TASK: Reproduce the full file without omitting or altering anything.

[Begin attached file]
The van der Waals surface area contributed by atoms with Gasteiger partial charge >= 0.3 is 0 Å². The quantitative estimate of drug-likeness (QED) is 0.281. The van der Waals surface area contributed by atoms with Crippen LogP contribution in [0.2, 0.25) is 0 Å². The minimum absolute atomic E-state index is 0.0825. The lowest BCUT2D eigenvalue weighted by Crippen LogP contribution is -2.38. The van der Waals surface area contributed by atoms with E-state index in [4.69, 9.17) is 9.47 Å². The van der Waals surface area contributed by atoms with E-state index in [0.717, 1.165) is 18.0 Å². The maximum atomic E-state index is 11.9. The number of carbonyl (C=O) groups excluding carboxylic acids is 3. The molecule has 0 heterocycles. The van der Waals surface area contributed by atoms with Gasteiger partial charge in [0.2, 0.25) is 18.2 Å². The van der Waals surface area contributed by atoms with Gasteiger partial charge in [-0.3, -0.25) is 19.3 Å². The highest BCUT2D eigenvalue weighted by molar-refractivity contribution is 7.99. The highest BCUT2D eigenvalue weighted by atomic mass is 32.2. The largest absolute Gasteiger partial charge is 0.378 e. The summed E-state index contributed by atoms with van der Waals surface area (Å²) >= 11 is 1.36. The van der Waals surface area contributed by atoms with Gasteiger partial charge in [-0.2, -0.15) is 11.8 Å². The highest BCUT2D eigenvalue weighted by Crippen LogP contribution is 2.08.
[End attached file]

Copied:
The van der Waals surface area contributed by atoms with Gasteiger partial charge >= 0.3 is 0 Å². The quantitative estimate of drug-likeness (QED) is 0.281. The van der Waals surface area contributed by atoms with Crippen LogP contribution in [0.2, 0.25) is 0 Å². The minimum absolute atomic E-state index is 0.0825. The lowest BCUT2D eigenvalue weighted by Crippen LogP contribution is -2.38. The van der Waals surface area contributed by atoms with E-state index in [4.69, 9.17) is 9.47 Å². The van der Waals surface area contributed by atoms with E-state index in [0.717, 1.165) is 18.0 Å². The maximum atomic E-state index is 11.9. The number of carbonyl (C=O) groups excluding carboxylic acids is 3. The molecule has 0 heterocycles. The van der Waals surface area contributed by atoms with Gasteiger partial charge in [0.2, 0.25) is 18.2 Å². The van der Waals surface area contributed by atoms with Gasteiger partial charge in [-0.3, -0.25) is 19.3 Å². The highest BCUT2D eigenvalue weighted by molar-refractivity contribution is 7.99. The highest BCUT2D eigenvalue weighted by atomic mass is 32.2. The largest absolute Gasteiger partial charge is 0.378 e. The summed E-state index contributed by atoms with van der Waals surface area (Å²) >= 11 is 1.36. The van der Waals surface area contributed by atoms with Gasteiger partial charge in [-0.2, -0.15) is 11.8 Å². The highest BCUT2D eigenvalue weighted by Crippen LogP contribution is 2.08.